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SEC Investigating Electric Vehicle Startup Canoo

The SEC's “fact-finding inquiry” will cover the company's merger with Hennessy Capital Acquisition Corp along with Canoo’s “operations, business model, revenues, revenue strategy, customer agreements, earnings and other related topics.”

Image source: Canoo

The US Securities and Exchange Commission (SEC) is investigating California-based electric vehicle startup Canoo Inc (Nasdaq: GOEV), which went public in December 2020 following a merger with special purpose acquisition company (SPAC) Hennessy Capital Acquisition Corp.

According to Canoo's Form 10-Q for the first quarter filed on Monday, the “fact-finding inquiry” will cover Hennessy’s initial public offering and merger with Canoo, along with Canoo’s “operations, business model, revenues, revenue strategy, customer agreements, earnings and other related topics.”

“The SEC has also informed the company that the investigation does not mean that it has concluded that anyone has violated the law and does not mean that it has a negative opinion of any person, entity or security,” Canoo noted in the filing. “We intend to provide the requested information and cooperate fully with the SEC investigation.”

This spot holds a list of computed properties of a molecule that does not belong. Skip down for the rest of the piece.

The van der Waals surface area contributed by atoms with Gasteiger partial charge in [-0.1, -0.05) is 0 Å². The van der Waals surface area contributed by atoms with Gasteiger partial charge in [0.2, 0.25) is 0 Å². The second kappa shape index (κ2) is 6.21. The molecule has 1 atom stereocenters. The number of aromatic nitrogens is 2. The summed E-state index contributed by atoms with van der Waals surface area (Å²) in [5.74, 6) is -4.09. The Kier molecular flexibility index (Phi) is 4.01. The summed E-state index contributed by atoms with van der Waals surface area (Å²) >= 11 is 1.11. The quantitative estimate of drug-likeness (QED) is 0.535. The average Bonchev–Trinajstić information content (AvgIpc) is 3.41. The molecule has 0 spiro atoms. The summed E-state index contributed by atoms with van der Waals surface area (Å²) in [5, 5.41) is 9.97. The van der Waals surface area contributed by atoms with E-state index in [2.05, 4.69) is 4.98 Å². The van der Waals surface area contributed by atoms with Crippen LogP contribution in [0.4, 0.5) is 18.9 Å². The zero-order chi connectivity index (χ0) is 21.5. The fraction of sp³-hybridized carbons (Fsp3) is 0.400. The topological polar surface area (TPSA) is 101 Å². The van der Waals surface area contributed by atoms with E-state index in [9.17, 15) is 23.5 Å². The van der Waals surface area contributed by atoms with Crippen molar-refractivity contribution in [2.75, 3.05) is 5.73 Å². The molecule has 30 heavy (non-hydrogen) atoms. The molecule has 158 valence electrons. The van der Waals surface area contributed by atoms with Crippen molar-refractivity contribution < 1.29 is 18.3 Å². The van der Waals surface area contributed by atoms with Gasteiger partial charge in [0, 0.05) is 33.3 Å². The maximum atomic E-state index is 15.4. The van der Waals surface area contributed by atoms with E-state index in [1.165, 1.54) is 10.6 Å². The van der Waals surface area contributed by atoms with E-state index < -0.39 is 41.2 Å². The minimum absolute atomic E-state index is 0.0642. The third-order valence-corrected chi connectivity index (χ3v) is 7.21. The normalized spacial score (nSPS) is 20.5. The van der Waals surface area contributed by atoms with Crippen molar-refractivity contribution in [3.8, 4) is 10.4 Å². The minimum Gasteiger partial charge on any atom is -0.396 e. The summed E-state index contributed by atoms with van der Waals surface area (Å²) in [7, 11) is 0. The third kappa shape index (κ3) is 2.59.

The Verge reported that a number of other newly-public EV startups, including Lordstown Motors and Nikola, are also facing stepped up scrutiny from the SEC and other regulators. 

In April, the SEC said it would start reviewing filings and seeking clearer disclosures for SPACs to ensure investors were not being misled. The agency’s announcement followed a dramatic increase in the use and popularity of SPACs over the past six months. 

Established in 2017, Canoo has sustained numerous executive departures, including co-founder and chief executive officer Ulrich Kranz, general counsel Andrew Wolfstan and chief financial officer Paul Balciunas, according to TechCrunch

Last year, Hyundai Motor Company announced it would partner with Canoo to co-develop EVs, but the agreement fell apart in early 2021 after the startup changed its business model and decided not to offer engineering services to other automakers. 

Further, the company was named as a defendant last month in two class-action complaints filed by shareholders. 

Amid the tumult, Canoo said it has somehow managed to narrow its quarterly losses, despite an increase in research and development expenditures and no revenue.

On Monday, the company reported its first quarter results, which showed a net loss of $15.2 million, or 7 cents a share, for the first three months of 2021, compared to a loss of $30.9 million, or 37 cents a share, in the same period last year. 


Source: Equities News

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